Sunday, November 6, 2022

The Natural Translation Hypothesis: Theory or Paradigm?


This is another theory post.

Many moons ago, early in the pandemia, the dean of church interpreting research, Jonathan Downie, in a friendly post on his blog Still Thinking, questioned my calling the Natural Translation Hypothesis (NTH) a new paradigm in translation research. (If you don’t know what NTH is, enter tenets of the natural translation hypothesis in the Search box on the right.) At the time I overlooked it, but now I see that quite a lot has been written about translation paradigms; there are even a couple of YouTube videos about them by Anthony Pym (see Sources). So here’s my point of view.


Research paradigm has two meanings. A strict one based on the seminal book The Structure of Scientific Revolutions by Thomas Kuhn, and a looser one where it is easily confused with category. Branches of translating like legal translation, simultaneous interpreting, etc., are categories, not paradigms. NTH is not a category because it applies to all those branches.


It may be that 50 years ago, when I first formulated NTH, I too confused theory and paradigm, but I wouldn’t do so today. A lot has happened in the meantime. The landscape of translation studies has changed and NTH itself has undergone some development. Today I would say that NTH is a member theory of a broader paradigm. That paradigm has a name: it’s non-professional interpreting and translation or NPIT. Non-professional is a misleading term because of its commercial connotation (like brokering in language brokering)  but such is its usage. Interest in NPIT has surged because of activities such as crowd-sourcing, translating for NGOs and translating video games. Today it has many publications and some international conferences. However, NTH has the distinction that it alone posits translation as a universal inborn and therefore inheritable ability; but NPIT has a descriptive, non-judgemental attitude to translating that accommodates it.


However, it is not enough to say that NPIT is a paradigm. In Kuhn, paradigm is closely connected with another term to form paradigm shift. A paradigm shift is a change in the basic assumptions or paradigms within the ruling theory of science. A scientific revolution occurs, according to Kuhn, when scientists encounter anomalies that cannot be explained by the universally accepted paradigm within which scientific progress has been made. Kuhn argues that science does not progress via a linear accumulation of new knowledge but undergoes periodic revolution in which the nature of scientific inquiry within a particular field is abruptly transformed. Kuhn defines a paradigm as an accepted model or pattern. It is a research mode or pattern which is concluded by a scientific group at a specific time, and in turn, guides their research. According to Kuhn, “a paradigm shift is a change from one way of thinking to another. It’s a revolution, a transformation. It just does not happen, but rather it is driven by agents of change” (Kuhn, 1970, p. 10).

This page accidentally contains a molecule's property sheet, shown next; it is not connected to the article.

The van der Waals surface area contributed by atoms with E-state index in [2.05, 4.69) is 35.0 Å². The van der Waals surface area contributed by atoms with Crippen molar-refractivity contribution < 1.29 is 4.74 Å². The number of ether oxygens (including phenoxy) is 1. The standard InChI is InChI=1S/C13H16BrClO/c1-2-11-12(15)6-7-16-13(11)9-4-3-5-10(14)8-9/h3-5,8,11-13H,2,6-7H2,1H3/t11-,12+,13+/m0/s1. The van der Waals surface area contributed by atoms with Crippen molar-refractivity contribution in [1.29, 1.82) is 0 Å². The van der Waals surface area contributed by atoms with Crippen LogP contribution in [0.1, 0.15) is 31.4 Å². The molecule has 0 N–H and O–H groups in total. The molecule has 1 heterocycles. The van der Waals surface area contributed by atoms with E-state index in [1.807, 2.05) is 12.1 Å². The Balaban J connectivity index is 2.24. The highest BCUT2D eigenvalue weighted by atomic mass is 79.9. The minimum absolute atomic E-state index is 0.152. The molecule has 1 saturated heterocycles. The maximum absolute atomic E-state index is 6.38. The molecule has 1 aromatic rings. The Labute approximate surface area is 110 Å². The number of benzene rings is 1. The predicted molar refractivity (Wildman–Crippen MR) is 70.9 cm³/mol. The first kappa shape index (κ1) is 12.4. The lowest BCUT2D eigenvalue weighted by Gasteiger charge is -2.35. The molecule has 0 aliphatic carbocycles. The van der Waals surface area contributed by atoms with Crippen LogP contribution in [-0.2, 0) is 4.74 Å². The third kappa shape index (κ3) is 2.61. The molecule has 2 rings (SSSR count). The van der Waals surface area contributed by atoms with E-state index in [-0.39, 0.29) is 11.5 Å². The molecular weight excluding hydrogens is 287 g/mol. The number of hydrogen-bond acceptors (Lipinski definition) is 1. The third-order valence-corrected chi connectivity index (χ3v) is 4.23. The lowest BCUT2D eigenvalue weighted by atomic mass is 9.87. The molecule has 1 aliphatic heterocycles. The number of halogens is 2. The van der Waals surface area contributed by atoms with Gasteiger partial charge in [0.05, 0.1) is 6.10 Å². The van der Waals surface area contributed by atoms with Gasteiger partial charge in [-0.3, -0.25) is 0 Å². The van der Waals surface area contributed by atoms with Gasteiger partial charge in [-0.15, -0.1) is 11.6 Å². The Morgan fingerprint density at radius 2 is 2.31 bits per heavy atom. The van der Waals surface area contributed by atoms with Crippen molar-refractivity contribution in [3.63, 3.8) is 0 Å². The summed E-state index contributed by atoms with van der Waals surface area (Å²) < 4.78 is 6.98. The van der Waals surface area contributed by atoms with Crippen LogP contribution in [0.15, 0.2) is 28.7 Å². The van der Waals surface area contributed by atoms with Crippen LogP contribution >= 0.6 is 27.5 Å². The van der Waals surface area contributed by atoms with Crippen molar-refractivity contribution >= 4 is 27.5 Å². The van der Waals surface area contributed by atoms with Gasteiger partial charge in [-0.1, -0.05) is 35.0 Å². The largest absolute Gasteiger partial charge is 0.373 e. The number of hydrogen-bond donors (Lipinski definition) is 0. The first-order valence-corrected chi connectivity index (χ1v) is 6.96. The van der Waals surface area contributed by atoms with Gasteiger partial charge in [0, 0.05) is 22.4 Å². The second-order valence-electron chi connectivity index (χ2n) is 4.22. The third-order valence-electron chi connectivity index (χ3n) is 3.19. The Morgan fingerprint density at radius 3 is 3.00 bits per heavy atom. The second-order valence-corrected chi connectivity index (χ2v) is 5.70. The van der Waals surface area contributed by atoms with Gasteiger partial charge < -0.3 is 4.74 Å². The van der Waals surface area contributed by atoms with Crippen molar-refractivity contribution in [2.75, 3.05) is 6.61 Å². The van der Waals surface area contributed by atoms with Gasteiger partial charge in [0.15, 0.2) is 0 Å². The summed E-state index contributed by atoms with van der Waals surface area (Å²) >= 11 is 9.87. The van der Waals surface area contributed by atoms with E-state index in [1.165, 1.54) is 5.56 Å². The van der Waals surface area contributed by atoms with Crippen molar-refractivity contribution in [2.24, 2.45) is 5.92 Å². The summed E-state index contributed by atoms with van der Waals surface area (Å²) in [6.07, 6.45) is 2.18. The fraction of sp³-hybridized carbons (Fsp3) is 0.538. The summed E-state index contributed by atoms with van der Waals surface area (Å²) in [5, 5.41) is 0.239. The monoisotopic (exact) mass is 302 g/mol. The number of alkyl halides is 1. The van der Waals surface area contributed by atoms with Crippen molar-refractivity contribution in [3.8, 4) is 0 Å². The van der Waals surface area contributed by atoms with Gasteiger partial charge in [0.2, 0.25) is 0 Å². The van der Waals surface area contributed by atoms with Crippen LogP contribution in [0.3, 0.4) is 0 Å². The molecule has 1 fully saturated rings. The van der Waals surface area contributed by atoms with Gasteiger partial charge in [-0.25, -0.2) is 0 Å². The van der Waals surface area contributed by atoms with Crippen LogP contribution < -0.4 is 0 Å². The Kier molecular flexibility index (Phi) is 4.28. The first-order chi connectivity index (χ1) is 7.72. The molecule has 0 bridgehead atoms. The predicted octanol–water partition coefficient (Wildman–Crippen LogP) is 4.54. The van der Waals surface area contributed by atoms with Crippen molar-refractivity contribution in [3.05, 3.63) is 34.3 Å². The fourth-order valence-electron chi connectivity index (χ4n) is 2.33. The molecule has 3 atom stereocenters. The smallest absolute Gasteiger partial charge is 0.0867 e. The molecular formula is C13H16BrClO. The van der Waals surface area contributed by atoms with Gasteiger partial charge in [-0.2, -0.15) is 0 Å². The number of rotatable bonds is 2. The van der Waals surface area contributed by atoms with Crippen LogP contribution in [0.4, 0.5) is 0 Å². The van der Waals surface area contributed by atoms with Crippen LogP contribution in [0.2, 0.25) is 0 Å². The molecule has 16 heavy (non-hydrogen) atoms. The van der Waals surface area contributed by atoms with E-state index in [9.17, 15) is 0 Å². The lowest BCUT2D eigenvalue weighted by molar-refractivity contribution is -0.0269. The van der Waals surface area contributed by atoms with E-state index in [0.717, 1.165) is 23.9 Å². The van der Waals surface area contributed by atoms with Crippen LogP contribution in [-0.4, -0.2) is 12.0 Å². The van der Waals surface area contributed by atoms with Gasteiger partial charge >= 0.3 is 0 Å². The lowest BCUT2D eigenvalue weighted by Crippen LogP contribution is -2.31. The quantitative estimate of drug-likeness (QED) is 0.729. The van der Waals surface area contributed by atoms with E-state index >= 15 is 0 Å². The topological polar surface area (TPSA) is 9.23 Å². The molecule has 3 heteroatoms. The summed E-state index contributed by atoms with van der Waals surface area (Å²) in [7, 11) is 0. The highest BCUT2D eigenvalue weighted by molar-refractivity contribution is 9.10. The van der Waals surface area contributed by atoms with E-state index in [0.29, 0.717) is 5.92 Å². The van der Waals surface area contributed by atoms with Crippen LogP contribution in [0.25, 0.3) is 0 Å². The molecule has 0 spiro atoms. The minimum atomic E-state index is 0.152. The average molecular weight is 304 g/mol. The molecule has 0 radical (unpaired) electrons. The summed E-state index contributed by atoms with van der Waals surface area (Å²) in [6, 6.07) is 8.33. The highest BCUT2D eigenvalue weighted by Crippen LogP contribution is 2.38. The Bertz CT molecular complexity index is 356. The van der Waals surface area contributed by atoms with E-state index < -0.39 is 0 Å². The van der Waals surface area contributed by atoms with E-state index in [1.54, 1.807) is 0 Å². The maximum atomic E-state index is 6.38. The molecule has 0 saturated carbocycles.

In the case of NTH, the agent of change has been the realisation that a great deal of translating is done by bilinguals who have had no instruction or training for it, many of them young children. In the previous, long-established paradigm, translating was always viewed as an activity conducted by people who had acquired the skill by training or example; in other words a highly cultured activity. However, we cannot claim that there has been a drastic shift from professional translation to NPIT. The old paradigm is still powerful, even dominant; and the most we can claim for NPIT is that it co-exists. (The same is true for another competing modern paradigm, the psycholinguistic one.) The dominance of the old paradigm shows in the flood of academic papers that flows across the internet each day.


By way of illustrating the cohabitation, consider the following.

“Based on an official resolution, Spain’s Foreign Ministry announced an open call (in Spanish) on October 14, 2022 to fill 49 translator and interpreter vacancies... The requirements for each individual post are outlined in the official bulletin. Beyond basic language fluency requirements — which include a combination of three languages, or one ulin our anguage and two variants of another language — an undergraduate degree is required. It can be a bachelor of arts in any discipline or an undergraduate degree in engineering or architecture. A degree in translation or interpreting is not required, a fact that has caused some people to rant on social media.”
Here's a typical traditional paradigm reaction:

‘I am totally outraged to see that, to enter the state’s Translators Corps, any degree will do… So what are we doing training translators and interpreters in our universities? It’s an INSULT.’ — Celia Rico @celiaricoperez.

 To which another reader retorts, in the spirit of the newer paradigm:

“I don’t think it’s a bad thing, provided applicants’ abilities are tested properly and we can be sure they are really able to translate. There are top-notch translators who don’t have a translation degree, and there are translation graduates who are hopeless.” — Isabel Garcia Cutillas, who is herself a professional translator.


And so the clash continues.



Anthony Pym. Summarizing the paradigms of translation theory. YouTube, 2009.

Thomas Kuhn. The Structure of Scientific Revolutions. Chicago: University of Chicago Press, 1962..

Rocio Txabarriaga. In an unusual process, Spain set to hire dozens of translators and interpreters. Slator, 26 Oct 2022.

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